What are you guys planning for the weekend?

      Liked by 1 person

      1. Tom, I am praying for your son! I am sorry for my delay in responding! We are taking a young couple out boating tomorrow and then on Sunday we will do some house/yard work. Monday is going to be a day of R&R for Nathan! What are you and Corinne up to?! Do you grill on Labor Day?

        Liked by 1 person

      2. Mandy, thank you for your prayers for our son!
        Have a good time tomorrow. I will totally finish painting tomorrow and will have additional yard work. Corinne wants me to pull bushes but I’m dragging my feet. Nothing big planned for Labor Day for us. The days all meld together now being unemployed for a year (me) and on disability (Corinne). What will you guys be grilling on Labor Day?

        Liked by 1 person

      3. Congrats with being done painting! If we lived closer, Nathan would chain your bushes to his truck and they will come right on out! I understand what you mean about days melding together. Now that some of my housing projects are coming to an end I have been wondering what God wants me to do with my life since I withdrew from the PhD program. I have looked at others schools online, I don’t know what to do so I will wait and pray for direction and/or clarity. We will probably have some kind of turkey sausage and burgers for Labor Day. Have you been able to go for any walks?!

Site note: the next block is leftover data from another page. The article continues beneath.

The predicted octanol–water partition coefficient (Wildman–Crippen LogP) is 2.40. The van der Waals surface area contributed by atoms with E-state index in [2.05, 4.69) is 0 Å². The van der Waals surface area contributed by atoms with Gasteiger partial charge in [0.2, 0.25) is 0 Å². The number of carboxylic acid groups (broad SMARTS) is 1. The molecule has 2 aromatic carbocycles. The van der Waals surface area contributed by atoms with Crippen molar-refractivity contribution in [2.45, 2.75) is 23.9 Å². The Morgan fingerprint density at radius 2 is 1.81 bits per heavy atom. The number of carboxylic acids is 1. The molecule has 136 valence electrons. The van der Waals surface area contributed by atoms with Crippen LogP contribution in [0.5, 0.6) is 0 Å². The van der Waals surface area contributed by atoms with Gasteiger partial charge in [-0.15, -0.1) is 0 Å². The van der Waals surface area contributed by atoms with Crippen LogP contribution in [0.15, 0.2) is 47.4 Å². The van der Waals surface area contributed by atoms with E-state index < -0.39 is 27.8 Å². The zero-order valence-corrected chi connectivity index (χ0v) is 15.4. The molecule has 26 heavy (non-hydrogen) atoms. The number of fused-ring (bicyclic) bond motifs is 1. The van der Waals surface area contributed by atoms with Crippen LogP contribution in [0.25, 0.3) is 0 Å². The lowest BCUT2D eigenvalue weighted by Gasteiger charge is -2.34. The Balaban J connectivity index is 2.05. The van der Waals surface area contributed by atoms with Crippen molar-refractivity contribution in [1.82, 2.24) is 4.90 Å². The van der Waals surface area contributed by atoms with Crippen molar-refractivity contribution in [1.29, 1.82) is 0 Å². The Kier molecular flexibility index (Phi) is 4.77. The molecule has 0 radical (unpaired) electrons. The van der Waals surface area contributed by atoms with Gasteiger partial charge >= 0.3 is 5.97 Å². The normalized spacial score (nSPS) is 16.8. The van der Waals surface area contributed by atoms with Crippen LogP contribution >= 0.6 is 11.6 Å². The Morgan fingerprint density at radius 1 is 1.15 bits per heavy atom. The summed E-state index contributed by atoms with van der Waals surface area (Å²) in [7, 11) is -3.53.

Liked by 1 person

      4. RE: painting
        Thank you! Great to be almost done.
        RE: bushes
        Our bushes our mature and a bit overgrown. Corinne wants them out but we plan on selling in a couple of years and mature bushes are better than nothing to my way of thinking. But the conversation is daily so I’ll take them out for the sake of peace.
        I pray the Lord helps you decide your next steps. I went to night school at the age of 41 for a degree I really didn’t want for a job I really didn’t want. I got the job and did it for ten years but dreaded going to work every day. I doubt most people love their jobs but it makes a difference doing something you enjoy.
        Enjoy your cookout! I’ll do something on the grill that day…and serve it with some Rochester meat hot sauce! 😊

        Like

  3. It occurred to me as I read your post this morning that the RCC practice of praying to “saints” is akin to King Saul working with a witch to conjure up the Prophet Samuel. King Saul couldn’t hear from G-D, so went, sorta, behind His back.